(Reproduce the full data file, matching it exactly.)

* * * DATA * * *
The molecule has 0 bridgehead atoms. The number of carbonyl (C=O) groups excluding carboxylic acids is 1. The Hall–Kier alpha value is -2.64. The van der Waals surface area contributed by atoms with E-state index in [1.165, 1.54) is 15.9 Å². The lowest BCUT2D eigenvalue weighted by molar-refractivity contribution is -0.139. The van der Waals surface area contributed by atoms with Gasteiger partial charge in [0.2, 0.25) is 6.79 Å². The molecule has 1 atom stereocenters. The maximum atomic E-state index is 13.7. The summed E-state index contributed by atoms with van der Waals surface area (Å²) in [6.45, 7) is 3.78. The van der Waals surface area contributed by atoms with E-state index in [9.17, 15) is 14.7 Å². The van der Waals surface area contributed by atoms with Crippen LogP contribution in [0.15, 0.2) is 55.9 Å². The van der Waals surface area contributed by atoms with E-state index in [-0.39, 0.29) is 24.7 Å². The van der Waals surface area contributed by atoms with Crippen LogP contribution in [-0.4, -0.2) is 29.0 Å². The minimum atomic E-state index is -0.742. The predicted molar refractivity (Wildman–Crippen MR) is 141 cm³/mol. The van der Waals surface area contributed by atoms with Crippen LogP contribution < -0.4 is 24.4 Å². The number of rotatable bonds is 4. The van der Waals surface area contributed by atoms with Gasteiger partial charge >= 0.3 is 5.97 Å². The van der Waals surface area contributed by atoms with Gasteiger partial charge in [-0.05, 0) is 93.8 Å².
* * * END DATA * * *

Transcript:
The molecule has 0 bridgehead atoms. The number of carbonyl (C=O) groups excluding carboxylic acids is 1. The Hall–Kier alpha value is -2.64. The van der Waals surface area contributed by atoms with E-state index in [1.165, 1.54) is 15.9 Å². The lowest BCUT2D eigenvalue weighted by molar-refractivity contribution is -0.139. The van der Waals surface area contributed by atoms with Gasteiger partial charge in [0.2, 0.25) is 6.79 Å². The molecule has 1 atom stereocenters. The maximum atomic E-state index is 13.7. The summed E-state index contributed by atoms with van der Waals surface area (Å²) in [6.45, 7) is 3.78. The van der Waals surface area contributed by atoms with E-state index in [9.17, 15) is 14.7 Å². The van der Waals surface area contributed by atoms with Crippen LogP contribution in [0.15, 0.2) is 55.9 Å². The van der Waals surface area contributed by atoms with E-state index in [-0.39, 0.29) is 24.7 Å². The van der Waals surface area contributed by atoms with Crippen LogP contribution in [-0.4, -0.2) is 29.0 Å². The minimum atomic E-state index is -0.742. The predicted molar refractivity (Wildman–Crippen MR) is 141 cm³/mol. The van der Waals surface area contributed by atoms with Crippen LogP contribution < -0.4 is 24.4 Å². The number of rotatable bonds is 4. The van der Waals surface area contributed by atoms with Gasteiger partial charge >= 0.3 is 5.97 Å². The van der Waals surface area contributed by atoms with Gasteiger partial charge in [-0.05, 0) is 93.8 Å².